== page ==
Several weeks ago I got in the mail, quite possibly the most amazing toy I think I’ve ever received. It might also end up being the most incredible tool for making art I’ve ever had the fortune of using as well. Thanks to a rare burst of being way more socially forward/confident than usual, and knowing the right folks, I was able to get an Vive Pre VR setup early.
I have done very little more than eat, sleep, and make things will it since.
Oh my goodness I don’t even know where to start it’s almost overwhelming. Perhaps a bit of rambly personal history first. This whole Oculus/Vive generation of VR is not my first rodeo with this stuff (even though companies like Oculus like to pretend VR before them is irrelevant). VR is huge part of my creative background. Back in undergrad, I originally wanted to be a 3d animator, and was following the path (albeit a meander-ee, speed-fueled, 28-credits-a-semester-how-didn’t-my-heart-explode path) of that career, but was growing disillusioned by it. It was booooring, and all the other student’s (and the prof’s) interests were all oriented towards advertising, and 3d models of cars, etc. etc.
I was totally going to drop out of undergrad.
Thankfully, a wonderful Computer Science professor (whose name I don’t remember, which makes me feel super guilty) pulled me aside after I aced his weeder course as “the weird art student” and told me about some cool half-code-half-art stuff happening in the media studies program, with this class in virtual reality art running in the next fall semester. The question over what that even was, was enough to make me go “what the hell, I’ll give this another semester”.
So the next semester comes and the class is this delightful free-form, fairly touchee-feely class about making networked VR experiences using what is basically a budget-CAVE system. Single screen, rear-projected stereo, but the thing that made it come ALIVE was that it had a magnetic tracking system, that tracked your head and two hands, in 6 degrees of freedom. Beyond the general rush of Interactive work > Animation (personal life-work preference only, no offense meant to animation or animators), I had never had my FUCKING HANDS in a video game before. It blew the back side of my cranium off into chunky gooey bits. Of note, this was like… 2005? so this kinda thing was something baaaaasically no-one outside of research universities and the military had gotten to see/play with.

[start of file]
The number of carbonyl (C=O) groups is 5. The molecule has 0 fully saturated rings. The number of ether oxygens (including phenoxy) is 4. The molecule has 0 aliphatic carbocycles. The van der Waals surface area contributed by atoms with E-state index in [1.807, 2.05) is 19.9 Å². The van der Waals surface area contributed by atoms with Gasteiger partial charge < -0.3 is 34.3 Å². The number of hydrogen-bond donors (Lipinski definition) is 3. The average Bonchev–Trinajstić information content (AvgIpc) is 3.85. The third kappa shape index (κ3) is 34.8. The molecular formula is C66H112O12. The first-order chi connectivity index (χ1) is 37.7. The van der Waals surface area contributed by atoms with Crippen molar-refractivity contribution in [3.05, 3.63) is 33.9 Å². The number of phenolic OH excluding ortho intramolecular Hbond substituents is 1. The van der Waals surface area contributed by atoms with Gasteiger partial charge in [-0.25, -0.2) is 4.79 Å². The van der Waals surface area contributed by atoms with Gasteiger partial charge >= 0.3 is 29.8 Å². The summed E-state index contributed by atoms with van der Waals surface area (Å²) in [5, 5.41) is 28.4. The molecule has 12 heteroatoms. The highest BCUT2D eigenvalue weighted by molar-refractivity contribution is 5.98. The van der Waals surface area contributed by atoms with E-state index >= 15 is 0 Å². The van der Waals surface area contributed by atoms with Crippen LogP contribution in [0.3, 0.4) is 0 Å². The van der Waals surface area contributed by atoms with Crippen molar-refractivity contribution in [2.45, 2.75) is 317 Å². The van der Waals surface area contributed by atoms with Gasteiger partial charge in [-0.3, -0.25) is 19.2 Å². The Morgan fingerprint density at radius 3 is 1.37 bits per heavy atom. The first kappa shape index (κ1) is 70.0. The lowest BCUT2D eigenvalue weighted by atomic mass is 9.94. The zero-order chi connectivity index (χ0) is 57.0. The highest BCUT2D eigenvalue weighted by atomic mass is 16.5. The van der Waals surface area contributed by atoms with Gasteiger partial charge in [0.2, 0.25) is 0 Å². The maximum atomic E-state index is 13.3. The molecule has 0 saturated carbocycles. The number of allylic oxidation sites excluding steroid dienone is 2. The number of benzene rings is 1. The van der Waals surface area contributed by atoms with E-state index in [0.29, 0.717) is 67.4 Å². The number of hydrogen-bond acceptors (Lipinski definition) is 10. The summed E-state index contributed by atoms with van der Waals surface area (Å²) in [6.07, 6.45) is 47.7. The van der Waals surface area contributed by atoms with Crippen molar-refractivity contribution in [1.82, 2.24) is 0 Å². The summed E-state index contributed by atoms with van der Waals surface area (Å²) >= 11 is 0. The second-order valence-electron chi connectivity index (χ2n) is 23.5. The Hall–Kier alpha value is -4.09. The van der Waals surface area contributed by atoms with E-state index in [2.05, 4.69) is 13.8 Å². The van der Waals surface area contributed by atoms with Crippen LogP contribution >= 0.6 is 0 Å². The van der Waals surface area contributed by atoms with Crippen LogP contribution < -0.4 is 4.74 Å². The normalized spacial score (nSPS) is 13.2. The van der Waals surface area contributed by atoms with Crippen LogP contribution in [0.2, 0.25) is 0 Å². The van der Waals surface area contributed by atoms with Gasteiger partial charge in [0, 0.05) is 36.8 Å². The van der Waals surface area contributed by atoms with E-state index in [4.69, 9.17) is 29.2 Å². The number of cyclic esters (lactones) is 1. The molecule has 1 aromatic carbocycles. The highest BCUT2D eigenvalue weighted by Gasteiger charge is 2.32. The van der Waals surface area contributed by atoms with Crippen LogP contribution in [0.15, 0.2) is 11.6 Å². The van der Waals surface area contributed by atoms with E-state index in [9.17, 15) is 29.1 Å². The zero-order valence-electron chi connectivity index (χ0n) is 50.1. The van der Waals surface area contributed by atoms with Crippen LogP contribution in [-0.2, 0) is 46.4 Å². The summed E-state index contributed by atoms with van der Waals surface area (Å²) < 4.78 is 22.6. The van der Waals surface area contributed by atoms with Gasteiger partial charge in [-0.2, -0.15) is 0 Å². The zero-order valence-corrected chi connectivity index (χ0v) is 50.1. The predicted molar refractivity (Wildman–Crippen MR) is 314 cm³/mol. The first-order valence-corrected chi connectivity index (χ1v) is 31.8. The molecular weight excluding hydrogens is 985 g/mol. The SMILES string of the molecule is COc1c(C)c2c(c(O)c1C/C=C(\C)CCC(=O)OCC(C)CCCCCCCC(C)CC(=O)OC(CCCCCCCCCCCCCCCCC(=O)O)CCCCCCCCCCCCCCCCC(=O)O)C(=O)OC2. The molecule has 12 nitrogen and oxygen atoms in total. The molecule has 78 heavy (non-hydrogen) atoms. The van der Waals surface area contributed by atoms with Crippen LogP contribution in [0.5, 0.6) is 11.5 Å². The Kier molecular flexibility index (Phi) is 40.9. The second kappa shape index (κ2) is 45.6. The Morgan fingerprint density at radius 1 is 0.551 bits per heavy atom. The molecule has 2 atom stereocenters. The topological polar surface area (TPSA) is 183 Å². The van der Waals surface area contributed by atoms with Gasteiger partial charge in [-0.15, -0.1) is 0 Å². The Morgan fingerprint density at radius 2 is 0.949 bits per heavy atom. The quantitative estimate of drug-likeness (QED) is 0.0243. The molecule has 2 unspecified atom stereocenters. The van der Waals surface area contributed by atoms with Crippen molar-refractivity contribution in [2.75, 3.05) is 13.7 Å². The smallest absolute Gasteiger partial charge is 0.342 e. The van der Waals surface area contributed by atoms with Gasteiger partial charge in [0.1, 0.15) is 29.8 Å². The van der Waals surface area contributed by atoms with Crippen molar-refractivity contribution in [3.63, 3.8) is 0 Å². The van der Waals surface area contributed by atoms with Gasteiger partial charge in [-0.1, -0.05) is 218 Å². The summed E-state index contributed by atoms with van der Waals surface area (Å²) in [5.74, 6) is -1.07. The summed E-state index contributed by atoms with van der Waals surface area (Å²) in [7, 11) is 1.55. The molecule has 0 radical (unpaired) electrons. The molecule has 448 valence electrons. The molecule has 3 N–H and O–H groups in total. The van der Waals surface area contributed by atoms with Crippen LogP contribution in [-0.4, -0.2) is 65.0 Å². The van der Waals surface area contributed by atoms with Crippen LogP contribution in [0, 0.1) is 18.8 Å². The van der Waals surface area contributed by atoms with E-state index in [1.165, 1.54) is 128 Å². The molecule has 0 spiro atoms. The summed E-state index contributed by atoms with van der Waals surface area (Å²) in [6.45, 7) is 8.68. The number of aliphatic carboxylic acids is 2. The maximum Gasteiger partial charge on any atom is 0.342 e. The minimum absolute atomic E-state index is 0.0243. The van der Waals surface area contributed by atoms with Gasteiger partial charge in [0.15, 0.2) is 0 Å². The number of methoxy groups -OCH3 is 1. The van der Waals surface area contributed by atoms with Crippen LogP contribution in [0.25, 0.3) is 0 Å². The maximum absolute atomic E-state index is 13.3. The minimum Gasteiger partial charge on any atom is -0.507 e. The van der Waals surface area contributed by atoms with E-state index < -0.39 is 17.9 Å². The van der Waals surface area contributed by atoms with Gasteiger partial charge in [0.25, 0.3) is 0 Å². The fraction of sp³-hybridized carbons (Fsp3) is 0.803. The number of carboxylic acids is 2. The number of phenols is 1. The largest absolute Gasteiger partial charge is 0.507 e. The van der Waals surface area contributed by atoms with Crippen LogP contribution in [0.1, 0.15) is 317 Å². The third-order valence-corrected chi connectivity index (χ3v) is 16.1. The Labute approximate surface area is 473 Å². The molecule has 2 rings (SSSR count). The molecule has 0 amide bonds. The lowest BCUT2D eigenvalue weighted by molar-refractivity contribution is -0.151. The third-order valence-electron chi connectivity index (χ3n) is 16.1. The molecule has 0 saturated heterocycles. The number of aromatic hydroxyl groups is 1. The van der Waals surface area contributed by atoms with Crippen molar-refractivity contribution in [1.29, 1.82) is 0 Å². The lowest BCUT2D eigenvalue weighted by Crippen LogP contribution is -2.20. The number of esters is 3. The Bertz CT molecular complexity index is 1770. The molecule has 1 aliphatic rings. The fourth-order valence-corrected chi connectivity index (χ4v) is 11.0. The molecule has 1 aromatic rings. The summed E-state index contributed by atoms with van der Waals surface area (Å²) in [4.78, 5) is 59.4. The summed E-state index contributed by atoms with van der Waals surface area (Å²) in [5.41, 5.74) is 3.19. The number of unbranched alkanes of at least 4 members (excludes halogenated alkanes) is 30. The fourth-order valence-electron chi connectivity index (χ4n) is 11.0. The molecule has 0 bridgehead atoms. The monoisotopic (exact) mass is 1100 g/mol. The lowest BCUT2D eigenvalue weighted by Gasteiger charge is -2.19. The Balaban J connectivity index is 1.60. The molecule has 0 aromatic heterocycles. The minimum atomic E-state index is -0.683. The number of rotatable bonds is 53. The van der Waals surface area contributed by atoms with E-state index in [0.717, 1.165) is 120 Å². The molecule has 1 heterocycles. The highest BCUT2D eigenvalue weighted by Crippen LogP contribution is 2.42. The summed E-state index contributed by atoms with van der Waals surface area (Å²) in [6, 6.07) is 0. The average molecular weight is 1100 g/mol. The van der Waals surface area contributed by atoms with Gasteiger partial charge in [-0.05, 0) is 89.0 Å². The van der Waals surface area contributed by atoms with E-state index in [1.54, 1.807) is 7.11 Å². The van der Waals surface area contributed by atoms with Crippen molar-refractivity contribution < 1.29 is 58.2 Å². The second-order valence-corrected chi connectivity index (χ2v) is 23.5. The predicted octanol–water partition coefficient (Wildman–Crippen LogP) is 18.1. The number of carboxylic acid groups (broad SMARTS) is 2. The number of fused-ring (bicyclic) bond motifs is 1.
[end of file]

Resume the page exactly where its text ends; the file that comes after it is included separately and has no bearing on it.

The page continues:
Anywho, that VR system was the center of my creative existence for several years. I took both classes that used the system. I hung around a 3rd semester doing all my personal work in it. I did my undergrad thesis using it, and I ended up co-teaching the VR class in my last undergrad semester (a thoroughly unconventional situation that is its own story). This bled directly into a full time adjuncting position at the department, and I did another 2 years of teaching and playing with the system. Theeeeeen the financial crisis happened, all the adjuncts were laid off at the university, yadda yadda, no more VR for Anton.